A while ago, I posted a #mybodystory on the Do the Hot Pants website. In it I talked about my limp and how self conscious I still am about it. It’s one of the few things about being an amputee that kind of makes me embarrassed. In the story, I talk about the first moments someone pointed my limp out to me. It was in kindergarten and one of the boys said I walk like a penguin. I think I remember my classmates laughing. I’m pretty freaking positive he didn’t mean it as a joke, just an observation, but I still felt a little sting at the time. I didn’t know it then (I didn’t understand emotions quite yet), but now that I understand emotions better, I felt ashamed of myself in that moment.
There were several other moments of shame when it came to my limp. Throughout the years I had doctors who wanted to “fix” my limp. I did some therapy for it at one point. I remember specialists came to one of my prosthesis appointments to watch me walk. I remember fighting back tears because I was embarrassed about everyone staring at me, but I didn’t know how to tell my mom. I just kept telling myself not to cry, not one single tear. I don’t think she would have made me continue had I told her, but I didn’t want her to know I was upset. Another time, a family friend told my mom it “looks painful” and she wondered if I lost weight it would help me to walk differently. (I am at least 85% positive the two have no correlation, but it’s not something I care to examine too far.) It’s one of the first things a little kid notices about me. When I worked in childcare, my kids were all about two. I had numerous kids emulate my walk, and follow me around. A little girl in particular would ask me at least once a week, “Hey Miss Toni, why you walk like that?” As an adult it’s funny and cute and honestly really adorable. But as a kid myself, it was kind of rough to hear and see.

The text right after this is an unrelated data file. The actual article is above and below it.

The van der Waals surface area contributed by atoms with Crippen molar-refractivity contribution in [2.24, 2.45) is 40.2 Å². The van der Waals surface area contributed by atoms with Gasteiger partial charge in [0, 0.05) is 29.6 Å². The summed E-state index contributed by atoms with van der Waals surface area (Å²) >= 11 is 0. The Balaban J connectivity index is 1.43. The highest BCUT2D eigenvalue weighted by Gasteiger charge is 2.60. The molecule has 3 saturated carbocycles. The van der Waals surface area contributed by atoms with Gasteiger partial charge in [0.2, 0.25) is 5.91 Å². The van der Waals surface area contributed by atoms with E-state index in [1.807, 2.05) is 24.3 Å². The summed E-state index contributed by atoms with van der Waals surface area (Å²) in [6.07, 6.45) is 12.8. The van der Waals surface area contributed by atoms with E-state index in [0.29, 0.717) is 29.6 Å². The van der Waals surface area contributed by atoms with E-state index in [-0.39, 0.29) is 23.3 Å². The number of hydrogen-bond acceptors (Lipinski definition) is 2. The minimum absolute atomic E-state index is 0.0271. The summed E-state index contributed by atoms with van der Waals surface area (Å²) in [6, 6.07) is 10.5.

My coping mechanism became making jokes about it. It was my way to change the narrative. And eventually the fake jokes about my walk and my leg in general became real and genuine. As my confidence grew, I lost some embarrassment.
However, I still catch myself sometimes looking away from a glass door so I can’t see my walking reflection. And I still have a hard time when I catch it in a video or an old home video. I’ve been working on these negative feelings since I wrote that post. I said I eventually want to get to the point where I can post a photo where you can see my limp. And maybe when I get super brave, I’ll post a video. (I’m not there yet 😬.)
So today is the day. I purposefully had my cousin (my photographer) take photos while I was walking so I could pick one out where you can see my deep gate. Despite my smile, I’m not leaning over for a cutie lil pose, this is what I look like every time I take a step. And it doesn’t seem so bad here. It looks fine. It probably doesn’t even seem like a big deal to other people. But that’s the thing with our insecurities, they don’t have to be big to other people. They are ours. And we don’t have to explain them or validate them to other people. We can work through them in our own way and at our own pace.
Seeing this photo makes me want to change my mind. I really really really want to find a more “perfect” photo. One that looks a little more put together. Or pretty. Or normal. But this is my normal. This is a part of who I am. It’s a piece of my struggle and my strength. It’s a portion of my story. And the journey of fighting this shame is the next chapter.